BOOK REVIEW / A small disaster in a gump suit: 'Don't Laugh at me: An Autobiography' - Norman Wisdom with William Hall: Century, 14.99 pounds

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The Independent Culture
'I WAS born in very sorry circumstances. Both my parents were very sorry.' That's an old music hall gag, but it wasn't very far from the truth. To say that Norman Wisdom was educated in the School of Hard Knocks would be an understatement. His brutish father once threw him so hard across the room that his head dented the ceiling; a schoolmaster, in a piece of vicious slapstick, broke his finger with a cane, causing permanent damage. As a tiny 14-year-old cabin boy he was persuaded by shipmates to fight a bruiser in a Buenos Aires fairground booth; they took the money and scarpered to the nearest bar, leaving him semi-conscious and covered in blood. A couple of years later, as a bandboy serving in India, Norman would become British Army flyweight boxing champion. He owes the Army everything, he says: it gave him a home and a chance to develop his singing, dancing and comic talents, skills that would make him the most successful British film and stage comedian of his generation. He was traffic-stoppingly popular, and has been awarded every showbiz honour. His first billing was as 'The Successful Failure', a role he played to laughter and tears throughout his career.

Norman Wisdom was born in 1915; his father was a chauffeur and his mother a dressmaker. When Norman was 12, his mother walked out, unable to take her husband's drunken violence any more. Norman and his brother Fred, neglected and beaten, became barefoot 'street urchins', forced to beg and steal food. Their father would disappear without warning and once they received a postcard from Ceylon. (Norman later tracked his mother down, and they remained on loving terms.) 'Urchin' is a key word here - Norman retained his urchin persona for his act and his film character Norman Pitkin, the little chap with the big cap and cheeky grin putting one over on toffee-nosed authority. He always got the girl (a bandbox lovely who in real life wouldn't have been seen dead with the walking disaster in the too-tight 'gump' suit), who was charmed by his kind heart and his spaniel eyes and a romantic song. One ballad which he wrote himself, 'Don't Laugh At Me ('cos I'm a fool)', his paradoxical theme song, was penned when his wife Freda left him.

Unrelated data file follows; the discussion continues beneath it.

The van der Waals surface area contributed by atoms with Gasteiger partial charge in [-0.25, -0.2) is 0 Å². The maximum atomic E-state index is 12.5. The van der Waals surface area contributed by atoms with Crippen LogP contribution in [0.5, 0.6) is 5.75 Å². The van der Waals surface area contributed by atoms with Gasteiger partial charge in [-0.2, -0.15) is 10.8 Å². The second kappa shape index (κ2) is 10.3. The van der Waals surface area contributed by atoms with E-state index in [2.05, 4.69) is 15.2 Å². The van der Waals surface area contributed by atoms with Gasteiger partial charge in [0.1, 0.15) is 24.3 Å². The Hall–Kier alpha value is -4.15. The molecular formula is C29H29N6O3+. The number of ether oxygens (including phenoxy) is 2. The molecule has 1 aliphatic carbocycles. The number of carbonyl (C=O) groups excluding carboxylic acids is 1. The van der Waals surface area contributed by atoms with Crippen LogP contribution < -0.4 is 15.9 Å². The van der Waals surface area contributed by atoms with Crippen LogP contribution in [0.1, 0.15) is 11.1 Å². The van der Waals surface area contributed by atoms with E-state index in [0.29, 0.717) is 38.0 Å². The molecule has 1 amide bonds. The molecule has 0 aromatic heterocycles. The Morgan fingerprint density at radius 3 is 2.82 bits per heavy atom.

But this account, although full of anecdotes, is short on Norman's inner and family life. He has two grown-up children and a grandson whom he 'loves to pieces', and he speaks generously of most people, except about Tommy Cooper's feet. Marilyn Monroe picked him up and kissed him; Churchill, Laurel and Hardy, and other luminaries too numerous to mention make guest appearances, and, in scenes where life imitates his celluloid version of it, he crashes down at Princess Margaret's feet while performing in an ice show, and breaks a priceless vase at Windsor Castle. 'You little tinker,' says the Queen Mum, catching him out in a prank. Norman Pitkin would have loved it.

While many former stars have been put out to grass on the pro-celebrity golf course, Norman Wisdom is a cult-figure playing to packed houses. A rich man, he goes touring still, living for six weeks at a time in the luxury coach that carries him and his entourage from coast to coast (a lifesize cardboard replica travels in the front seat). Chaplin named him as his successor; there is a 10-year-old lookalike, in gump suit and cap, who follows him round the country. He may one day step into Norman's size six shoes, but it will be a hard act to follow.

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